Lankes, R. D., Abels, E. G., White, M. D. and Haque, S. N. (eds.) The virtual reference desk: creating reference future. London: Facet, 2006. xiii, 226 p. ISBN 1-85604-566-8. £49.95.
This book is based on the materials from the sixth annual conference "Creating a Reference Future" that was held in Cincinnati, Ohio, on November 8-9, 2004. Actually, it took me quite a while to find the conference Web page because, in the introduction, the Fifth annual conference is named as the source of the papers. However, I have found the names of the contributors and other relevant information on the page of a later conference.
Apart from this mistake, I have been immersed in reading the contributions to the printed version of the conference papers with great interest. From the Web page one can find out that only a little more than a quarter of the papers were selected as contributions to the book. I can vote for the quality of the selection.
From my point of view, the managers of the modern libraries should be most interested in the book as it deals with such important issues as infrastructure for digital reference, management of an integrated reference service, setting performance targets for virtual reference service, staffing and training personnel for this interesting and challenging work task. It also discloses a variety of forms of virtual reference: e-mail, chat, mobile service models, and supporting virtual e-learning teams.
On the other hand the experience of the reference librarians dealing with teenagers (a growing group of the users for the chat reference) and impatient users is very interesting and sheds light on the communication skills that a librarian needs to master before going online. This part may attract not only the trainers and providers of professional development courses, but also researchers on user behaviour.
Most probably there is nothing surprising in the fact that most of the contributors to this volume are the librarians from the USA libraries who are on the leading edge of creating new services using modern technology and conducting related investigation. Only three contributors belong to academia at least to some extent. And only two papers are from outside the US, namely Canada and Denmark. The paper from Denmark describes the organization of a nation wide reference service conducted online in real-time and through e-mail by a large consortium of academic and public libraries.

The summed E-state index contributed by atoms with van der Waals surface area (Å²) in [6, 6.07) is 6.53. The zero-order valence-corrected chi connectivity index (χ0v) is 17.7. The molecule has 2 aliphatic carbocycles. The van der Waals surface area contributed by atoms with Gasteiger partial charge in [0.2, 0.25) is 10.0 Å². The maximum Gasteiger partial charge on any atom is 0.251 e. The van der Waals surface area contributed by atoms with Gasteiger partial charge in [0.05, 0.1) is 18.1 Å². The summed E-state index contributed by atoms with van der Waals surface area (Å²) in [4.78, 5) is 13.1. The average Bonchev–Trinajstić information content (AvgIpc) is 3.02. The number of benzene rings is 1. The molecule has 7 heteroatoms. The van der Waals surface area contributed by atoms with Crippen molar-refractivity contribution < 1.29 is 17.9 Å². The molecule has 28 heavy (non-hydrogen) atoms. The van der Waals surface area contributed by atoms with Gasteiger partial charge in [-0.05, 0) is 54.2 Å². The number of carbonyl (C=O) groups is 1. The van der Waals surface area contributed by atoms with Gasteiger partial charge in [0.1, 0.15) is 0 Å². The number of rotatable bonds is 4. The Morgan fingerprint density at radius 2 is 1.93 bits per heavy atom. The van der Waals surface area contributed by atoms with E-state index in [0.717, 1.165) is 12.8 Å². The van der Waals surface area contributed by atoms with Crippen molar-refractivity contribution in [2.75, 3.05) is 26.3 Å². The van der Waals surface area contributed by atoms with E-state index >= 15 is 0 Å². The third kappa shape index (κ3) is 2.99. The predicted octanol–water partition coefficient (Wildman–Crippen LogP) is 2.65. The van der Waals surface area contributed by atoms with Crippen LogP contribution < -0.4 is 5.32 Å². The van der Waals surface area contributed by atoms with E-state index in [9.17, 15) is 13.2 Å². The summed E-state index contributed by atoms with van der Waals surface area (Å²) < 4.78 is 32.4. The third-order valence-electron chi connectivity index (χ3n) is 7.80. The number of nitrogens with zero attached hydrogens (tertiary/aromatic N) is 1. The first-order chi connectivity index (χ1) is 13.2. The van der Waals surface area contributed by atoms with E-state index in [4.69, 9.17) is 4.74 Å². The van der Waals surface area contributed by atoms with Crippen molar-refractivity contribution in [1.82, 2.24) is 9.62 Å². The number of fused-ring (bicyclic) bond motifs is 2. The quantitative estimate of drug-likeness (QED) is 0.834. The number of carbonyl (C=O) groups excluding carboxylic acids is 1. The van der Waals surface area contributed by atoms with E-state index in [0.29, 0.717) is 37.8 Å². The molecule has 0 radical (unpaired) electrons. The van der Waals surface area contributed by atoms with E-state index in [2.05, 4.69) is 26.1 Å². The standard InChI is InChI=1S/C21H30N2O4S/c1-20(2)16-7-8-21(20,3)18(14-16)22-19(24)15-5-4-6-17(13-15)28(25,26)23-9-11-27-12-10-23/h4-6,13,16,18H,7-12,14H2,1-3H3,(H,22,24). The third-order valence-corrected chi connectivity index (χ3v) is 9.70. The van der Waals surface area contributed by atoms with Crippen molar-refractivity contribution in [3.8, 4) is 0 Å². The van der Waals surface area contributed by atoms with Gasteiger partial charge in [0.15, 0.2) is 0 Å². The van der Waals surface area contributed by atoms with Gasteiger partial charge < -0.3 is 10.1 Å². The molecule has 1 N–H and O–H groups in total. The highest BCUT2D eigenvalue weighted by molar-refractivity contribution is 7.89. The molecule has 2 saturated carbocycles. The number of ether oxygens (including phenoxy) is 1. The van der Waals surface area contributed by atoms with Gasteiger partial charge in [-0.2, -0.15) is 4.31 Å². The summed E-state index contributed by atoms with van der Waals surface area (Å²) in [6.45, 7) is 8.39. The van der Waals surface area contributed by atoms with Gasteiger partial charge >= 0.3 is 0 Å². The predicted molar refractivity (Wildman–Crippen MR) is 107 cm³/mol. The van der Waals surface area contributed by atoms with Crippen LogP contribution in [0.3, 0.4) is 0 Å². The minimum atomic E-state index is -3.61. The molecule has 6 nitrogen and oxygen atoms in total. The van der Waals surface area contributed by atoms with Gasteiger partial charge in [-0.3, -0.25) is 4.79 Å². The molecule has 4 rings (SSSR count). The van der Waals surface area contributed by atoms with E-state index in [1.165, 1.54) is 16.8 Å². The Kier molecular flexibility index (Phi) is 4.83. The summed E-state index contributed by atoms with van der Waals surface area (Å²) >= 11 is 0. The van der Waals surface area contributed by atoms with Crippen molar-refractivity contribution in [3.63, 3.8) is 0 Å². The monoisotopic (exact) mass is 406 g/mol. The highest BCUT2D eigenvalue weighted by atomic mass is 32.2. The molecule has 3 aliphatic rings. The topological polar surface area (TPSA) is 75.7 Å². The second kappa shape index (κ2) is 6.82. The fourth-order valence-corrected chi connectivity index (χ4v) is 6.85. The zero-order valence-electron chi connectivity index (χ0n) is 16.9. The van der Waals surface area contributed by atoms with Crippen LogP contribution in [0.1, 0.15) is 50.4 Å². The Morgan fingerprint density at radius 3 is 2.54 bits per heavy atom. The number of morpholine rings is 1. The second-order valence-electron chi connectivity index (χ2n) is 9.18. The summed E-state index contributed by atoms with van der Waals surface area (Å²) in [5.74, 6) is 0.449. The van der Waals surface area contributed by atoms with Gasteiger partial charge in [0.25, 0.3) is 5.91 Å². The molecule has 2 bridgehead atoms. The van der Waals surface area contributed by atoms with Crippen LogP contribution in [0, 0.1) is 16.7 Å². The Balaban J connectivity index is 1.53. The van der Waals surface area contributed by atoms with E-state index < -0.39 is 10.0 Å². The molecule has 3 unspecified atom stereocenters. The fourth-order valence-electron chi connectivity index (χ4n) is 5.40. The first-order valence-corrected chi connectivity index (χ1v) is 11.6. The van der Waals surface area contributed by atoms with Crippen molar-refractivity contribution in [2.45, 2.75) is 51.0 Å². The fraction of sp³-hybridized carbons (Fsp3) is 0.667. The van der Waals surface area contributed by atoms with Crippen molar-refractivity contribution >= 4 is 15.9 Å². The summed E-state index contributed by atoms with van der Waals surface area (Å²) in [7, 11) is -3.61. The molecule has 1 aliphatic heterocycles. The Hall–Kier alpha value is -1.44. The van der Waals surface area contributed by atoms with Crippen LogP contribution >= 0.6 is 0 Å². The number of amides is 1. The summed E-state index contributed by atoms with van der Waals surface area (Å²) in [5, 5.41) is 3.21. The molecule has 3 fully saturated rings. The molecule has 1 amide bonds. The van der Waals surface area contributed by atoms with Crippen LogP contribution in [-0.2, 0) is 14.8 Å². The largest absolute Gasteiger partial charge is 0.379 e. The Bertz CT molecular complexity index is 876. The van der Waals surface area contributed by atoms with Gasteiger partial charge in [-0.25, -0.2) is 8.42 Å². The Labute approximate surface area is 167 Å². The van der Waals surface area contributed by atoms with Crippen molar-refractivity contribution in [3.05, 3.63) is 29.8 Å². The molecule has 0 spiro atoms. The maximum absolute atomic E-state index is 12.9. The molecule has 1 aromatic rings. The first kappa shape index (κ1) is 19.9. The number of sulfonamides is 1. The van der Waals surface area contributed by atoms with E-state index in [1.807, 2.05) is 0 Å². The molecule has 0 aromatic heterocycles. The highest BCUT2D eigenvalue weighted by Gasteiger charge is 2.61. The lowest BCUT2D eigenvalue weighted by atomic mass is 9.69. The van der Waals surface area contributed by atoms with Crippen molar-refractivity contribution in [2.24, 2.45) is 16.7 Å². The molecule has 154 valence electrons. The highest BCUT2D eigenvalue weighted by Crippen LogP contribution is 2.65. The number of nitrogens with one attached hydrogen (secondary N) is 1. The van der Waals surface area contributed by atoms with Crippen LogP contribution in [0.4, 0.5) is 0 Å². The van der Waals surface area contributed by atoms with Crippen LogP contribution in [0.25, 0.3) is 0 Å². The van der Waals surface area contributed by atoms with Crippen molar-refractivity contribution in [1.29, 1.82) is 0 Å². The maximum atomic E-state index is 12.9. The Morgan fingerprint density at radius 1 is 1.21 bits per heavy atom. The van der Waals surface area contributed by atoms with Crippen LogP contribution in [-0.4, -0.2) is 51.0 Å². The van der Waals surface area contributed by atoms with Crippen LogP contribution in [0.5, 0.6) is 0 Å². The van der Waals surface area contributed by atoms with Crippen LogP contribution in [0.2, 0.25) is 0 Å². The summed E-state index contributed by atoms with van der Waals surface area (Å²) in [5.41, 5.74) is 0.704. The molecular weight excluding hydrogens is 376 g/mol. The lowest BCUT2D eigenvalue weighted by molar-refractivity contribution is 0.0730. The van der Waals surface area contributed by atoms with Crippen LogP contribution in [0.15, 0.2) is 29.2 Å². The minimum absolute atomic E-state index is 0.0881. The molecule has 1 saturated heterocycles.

Only the eighth chapter seemed a little out of place in this collection. It relates the attempts of NASA Goddard Space Flight Centre Library to create a guide to its vast and widely spread information resources by picking the brain of the senior librarian Charles Early. The online guide is addressed mainly to the junior reference staff at the library. I have found this project very interesting and most probably worth implementing in one or another form in other organizations. I am sure that a database that was constructed during this project will be used as an effective resource by other staff in the organization as it is a good information management tool. But I am equally sure that it has not captured and does not provide access to any knowledge of the experienced librarian because knowledge is something very different from what is stored in the database. First and foremost a reference librarian's knowledge is about knowing what information is needed by a certain person and when (even if that person is not asking for it explicitly) in addition to being able to identify and locate it in a huge organization. I can bet that Charles Early was an expert in this area and CHARLES (the system) will never be able to solve this problem.
As a source of new ideas and useful experience in creating future of the reference and reference librarians I would recommend this collection for librarians creating new services and for the teachers and student within a variety of programmes on librarianship and digital libraries.
Prof. Elena Maceviciute